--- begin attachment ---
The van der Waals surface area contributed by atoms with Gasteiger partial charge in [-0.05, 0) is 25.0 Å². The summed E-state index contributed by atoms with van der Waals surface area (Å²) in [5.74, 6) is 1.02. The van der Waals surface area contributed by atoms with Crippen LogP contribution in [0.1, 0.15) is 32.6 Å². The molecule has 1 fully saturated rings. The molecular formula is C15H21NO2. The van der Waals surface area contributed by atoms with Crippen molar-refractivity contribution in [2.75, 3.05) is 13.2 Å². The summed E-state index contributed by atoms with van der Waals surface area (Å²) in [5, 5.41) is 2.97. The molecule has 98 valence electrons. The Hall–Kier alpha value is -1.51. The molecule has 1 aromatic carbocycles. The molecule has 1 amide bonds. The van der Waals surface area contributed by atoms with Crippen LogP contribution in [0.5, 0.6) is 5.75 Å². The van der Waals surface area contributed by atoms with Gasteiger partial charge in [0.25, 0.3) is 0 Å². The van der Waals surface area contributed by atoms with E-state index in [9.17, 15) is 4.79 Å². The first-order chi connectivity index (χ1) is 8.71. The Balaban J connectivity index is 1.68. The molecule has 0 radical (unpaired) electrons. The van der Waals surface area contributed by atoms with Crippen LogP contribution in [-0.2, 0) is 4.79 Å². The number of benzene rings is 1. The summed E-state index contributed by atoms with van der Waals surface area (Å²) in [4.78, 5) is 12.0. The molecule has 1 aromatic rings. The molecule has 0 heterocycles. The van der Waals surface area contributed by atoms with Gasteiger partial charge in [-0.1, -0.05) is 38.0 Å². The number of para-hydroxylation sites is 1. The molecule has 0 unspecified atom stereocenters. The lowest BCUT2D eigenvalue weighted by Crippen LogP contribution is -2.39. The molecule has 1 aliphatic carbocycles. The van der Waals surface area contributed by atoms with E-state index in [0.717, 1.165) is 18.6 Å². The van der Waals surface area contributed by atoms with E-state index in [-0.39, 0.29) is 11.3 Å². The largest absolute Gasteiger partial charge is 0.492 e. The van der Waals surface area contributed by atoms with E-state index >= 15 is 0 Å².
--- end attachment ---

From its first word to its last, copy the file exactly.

The van der Waals surface area contributed by atoms with Gasteiger partial charge in [-0.05, 0) is 25.0 Å². The summed E-state index contributed by atoms with van der Waals surface area (Å²) in [5.74, 6) is 1.02. The van der Waals surface area contributed by atoms with Crippen LogP contribution in [0.1, 0.15) is 32.6 Å². The molecule has 1 fully saturated rings. The molecular formula is C15H21NO2. The van der Waals surface area contributed by atoms with Crippen molar-refractivity contribution in [2.75, 3.05) is 13.2 Å². The summed E-state index contributed by atoms with van der Waals surface area (Å²) in [5, 5.41) is 2.97. The molecule has 98 valence electrons. The Hall–Kier alpha value is -1.51. The molecule has 1 aromatic carbocycles. The molecule has 1 amide bonds. The van der Waals surface area contributed by atoms with Crippen LogP contribution in [0.5, 0.6) is 5.75 Å². The van der Waals surface area contributed by atoms with Gasteiger partial charge in [0.25, 0.3) is 0 Å². The van der Waals surface area contributed by atoms with E-state index in [9.17, 15) is 4.79 Å². The first-order chi connectivity index (χ1) is 8.71. The Balaban J connectivity index is 1.68. The molecule has 0 radical (unpaired) electrons. The van der Waals surface area contributed by atoms with Crippen LogP contribution in [-0.2, 0) is 4.79 Å². The number of benzene rings is 1. The summed E-state index contributed by atoms with van der Waals surface area (Å²) in [4.78, 5) is 12.0. The molecule has 1 aromatic rings. The molecule has 0 heterocycles. The van der Waals surface area contributed by atoms with Gasteiger partial charge in [-0.1, -0.05) is 38.0 Å². The number of para-hydroxylation sites is 1. The molecule has 0 unspecified atom stereocenters. The lowest BCUT2D eigenvalue weighted by Crippen LogP contribution is -2.39. The molecule has 1 aliphatic carbocycles. The van der Waals surface area contributed by atoms with E-state index in [0.717, 1.165) is 18.6 Å². The van der Waals surface area contributed by atoms with E-state index in [-0.39, 0.29) is 11.3 Å². The largest absolute Gasteiger partial charge is 0.492 e. The van der Waals surface area contributed by atoms with E-state index >= 15 is 0 Å².